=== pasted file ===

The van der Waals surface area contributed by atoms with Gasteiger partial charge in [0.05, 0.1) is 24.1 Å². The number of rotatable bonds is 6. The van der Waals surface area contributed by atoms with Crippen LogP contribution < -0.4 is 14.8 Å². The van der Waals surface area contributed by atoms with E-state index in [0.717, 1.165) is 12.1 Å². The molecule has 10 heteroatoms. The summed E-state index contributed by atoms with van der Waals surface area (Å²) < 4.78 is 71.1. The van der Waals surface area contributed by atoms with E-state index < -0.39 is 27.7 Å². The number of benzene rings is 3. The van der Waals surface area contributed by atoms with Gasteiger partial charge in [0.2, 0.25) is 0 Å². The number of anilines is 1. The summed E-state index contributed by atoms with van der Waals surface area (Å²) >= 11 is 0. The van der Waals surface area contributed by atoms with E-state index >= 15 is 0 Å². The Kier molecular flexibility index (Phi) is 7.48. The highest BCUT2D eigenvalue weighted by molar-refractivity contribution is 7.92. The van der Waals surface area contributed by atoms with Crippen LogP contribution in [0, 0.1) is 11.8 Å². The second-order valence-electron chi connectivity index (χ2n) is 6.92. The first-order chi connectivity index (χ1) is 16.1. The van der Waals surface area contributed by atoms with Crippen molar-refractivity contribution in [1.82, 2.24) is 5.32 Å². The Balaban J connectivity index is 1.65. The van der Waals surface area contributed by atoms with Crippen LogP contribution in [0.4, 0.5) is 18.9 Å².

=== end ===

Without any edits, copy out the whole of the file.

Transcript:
The van der Waals surface area contributed by atoms with Gasteiger partial charge in [0.05, 0.1) is 24.1 Å². The number of rotatable bonds is 6. The van der Waals surface area contributed by atoms with Crippen LogP contribution < -0.4 is 14.8 Å². The van der Waals surface area contributed by atoms with E-state index in [0.717, 1.165) is 12.1 Å². The molecule has 10 heteroatoms. The summed E-state index contributed by atoms with van der Waals surface area (Å²) < 4.78 is 71.1. The van der Waals surface area contributed by atoms with E-state index < -0.39 is 27.7 Å². The number of benzene rings is 3. The van der Waals surface area contributed by atoms with Gasteiger partial charge in [0.2, 0.25) is 0 Å². The number of anilines is 1. The summed E-state index contributed by atoms with van der Waals surface area (Å²) >= 11 is 0. The van der Waals surface area contributed by atoms with E-state index >= 15 is 0 Å². The Kier molecular flexibility index (Phi) is 7.48. The highest BCUT2D eigenvalue weighted by molar-refractivity contribution is 7.92. The van der Waals surface area contributed by atoms with Crippen LogP contribution in [0, 0.1) is 11.8 Å². The second-order valence-electron chi connectivity index (χ2n) is 6.92. The first-order chi connectivity index (χ1) is 16.1. The van der Waals surface area contributed by atoms with Crippen molar-refractivity contribution in [1.82, 2.24) is 5.32 Å². The Balaban J connectivity index is 1.65. The van der Waals surface area contributed by atoms with Crippen LogP contribution in [0.4, 0.5) is 18.9 Å².